That might be you in the pic, but do you have the right to post it? That's the gist of a copyright infringement lawsuit filed by photographer Peter Cepeda against model Gigi Hadid. Cepeda is claiming he has exclusive rights to a photo Hadid posted on her Instagram and Twitter accounts last summer.

The shot required "great technical skill and careful timing" according to Cepeda's complaint, but he wasn't credited with the pic and "numerous prominent, commercial, online publications copied and posted the Copyrighted Photograph, crediting Hadid or Instagram." So whose photo is it?

The Tupac Shakur biopic, All Eyez on Me, has certainly garnered quite a bit of media attention since its release in June 2017. However, in addition to the criticism on social media that the film misrepresents Tupac's life, a lawsuit has been filed claiming the film violates copyright law.

The copyright infringement case was filed by Kevin Powell, a former writer for VIBE magazine, who wrote three of the most widely read biographical articles on Tupac in 1994, 1995, and 1996. Powell alleges that his articles, along with his own life story, were used as the basis for the film, and that the film even stole the creative embellishments he added into the articles to protect Tupac.

The estate of J.R.R. Tolkien, who is widely considered the father of modern fantasy literature, has settled the $80 million lawsuit against Warner Bros. as a result of a dispute over the merchandising rights for "The Lord of the Rings" and "The Hobbit" movies. The films were adapted from Tolkien's seminal works by the same name, which were licensed to United Artists back in 1969.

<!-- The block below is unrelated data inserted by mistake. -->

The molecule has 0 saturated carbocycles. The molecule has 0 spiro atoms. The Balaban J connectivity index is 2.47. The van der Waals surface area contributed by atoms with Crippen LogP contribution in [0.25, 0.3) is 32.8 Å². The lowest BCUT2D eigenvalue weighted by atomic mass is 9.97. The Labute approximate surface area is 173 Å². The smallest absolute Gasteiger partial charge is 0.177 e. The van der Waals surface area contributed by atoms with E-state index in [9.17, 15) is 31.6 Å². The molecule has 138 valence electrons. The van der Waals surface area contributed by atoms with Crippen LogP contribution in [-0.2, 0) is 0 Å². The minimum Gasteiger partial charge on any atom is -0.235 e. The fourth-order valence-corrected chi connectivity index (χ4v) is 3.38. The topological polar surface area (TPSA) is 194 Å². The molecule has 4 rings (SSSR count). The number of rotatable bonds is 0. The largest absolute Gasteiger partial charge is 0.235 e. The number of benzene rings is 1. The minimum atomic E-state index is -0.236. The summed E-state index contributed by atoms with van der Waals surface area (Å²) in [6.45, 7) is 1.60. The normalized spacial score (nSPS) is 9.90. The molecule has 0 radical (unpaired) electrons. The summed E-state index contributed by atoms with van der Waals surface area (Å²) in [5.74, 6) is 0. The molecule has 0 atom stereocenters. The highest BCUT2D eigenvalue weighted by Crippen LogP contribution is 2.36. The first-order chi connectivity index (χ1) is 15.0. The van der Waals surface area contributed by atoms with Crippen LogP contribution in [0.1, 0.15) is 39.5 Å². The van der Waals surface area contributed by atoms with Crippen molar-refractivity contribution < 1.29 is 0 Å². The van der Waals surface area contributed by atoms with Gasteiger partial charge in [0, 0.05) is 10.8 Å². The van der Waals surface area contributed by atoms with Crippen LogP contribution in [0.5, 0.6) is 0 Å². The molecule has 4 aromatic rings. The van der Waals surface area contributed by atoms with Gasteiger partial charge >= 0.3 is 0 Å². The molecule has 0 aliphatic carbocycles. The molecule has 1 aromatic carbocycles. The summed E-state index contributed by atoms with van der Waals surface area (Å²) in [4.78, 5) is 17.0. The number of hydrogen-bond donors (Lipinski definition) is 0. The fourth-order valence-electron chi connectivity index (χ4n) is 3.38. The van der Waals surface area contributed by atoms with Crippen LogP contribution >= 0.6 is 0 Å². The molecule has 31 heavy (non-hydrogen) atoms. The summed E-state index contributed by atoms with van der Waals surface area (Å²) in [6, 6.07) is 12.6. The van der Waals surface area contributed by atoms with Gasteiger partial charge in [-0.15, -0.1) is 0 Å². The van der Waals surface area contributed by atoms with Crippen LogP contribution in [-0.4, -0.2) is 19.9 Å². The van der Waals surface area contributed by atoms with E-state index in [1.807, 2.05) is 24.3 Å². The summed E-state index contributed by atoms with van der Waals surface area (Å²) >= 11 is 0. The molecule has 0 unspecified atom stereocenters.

At the heart of this dispute were allegations that Warner Bros., the distributor for United Artists, had gone overboard with their merchandising. Tolkien's estate asserted that the limited merchandising rights did not extend to all the different products being made, especially the casino slot machines that were named and based upon Tolkien's works. While no dollar amount has been publicly stated related to the lawsuit, one can only imagine that it is substantial, given that Tolkien's estate was willing to settle and publicly state the settlement was amicable.

The Jenner sisters, Kendall and Kylie, have been on the receiving end of cease and desist letters from the estates of celebrities due to some t-shirts the two sold. Most recently, a cease and desist letter sent by the estate of Jim Morrison, the late great frontman for the Doors, blasted the sisters for their unauthorized use of the Doors trademark, as well as violating Morrison's post-mortem publicity rights.

The tees featured an image of Kendall superimposed over an iconic and well-known image of Jim Morrison that was used to promote the Doors. This specific shirt was just one of a line of vintage style t-shirts that feature well-known musical artists' work modified to superimpose images of the sisters.

While some people only felt robbed of the price of admission and 3 hours and 14 minutes of their life after watching the 1997 film Titanic, a Florida man recently filed a lawsuit claiming James Cameron stole his family's story for the film. Stephen Cummings is seeking $300 million as well as a 1 percent ongoing royalty as a result of the alleged theft.

According to sources, Cummings is claiming that the story of Jack Dawson and Rose Bukater mirrors the story of his two relatives, a husband and wife couple aboard the Titanic. When the real ship sank, only the wife escaped. The actual tale, which Cummings was known to tell to friends, has other similarities to the one told in the movie.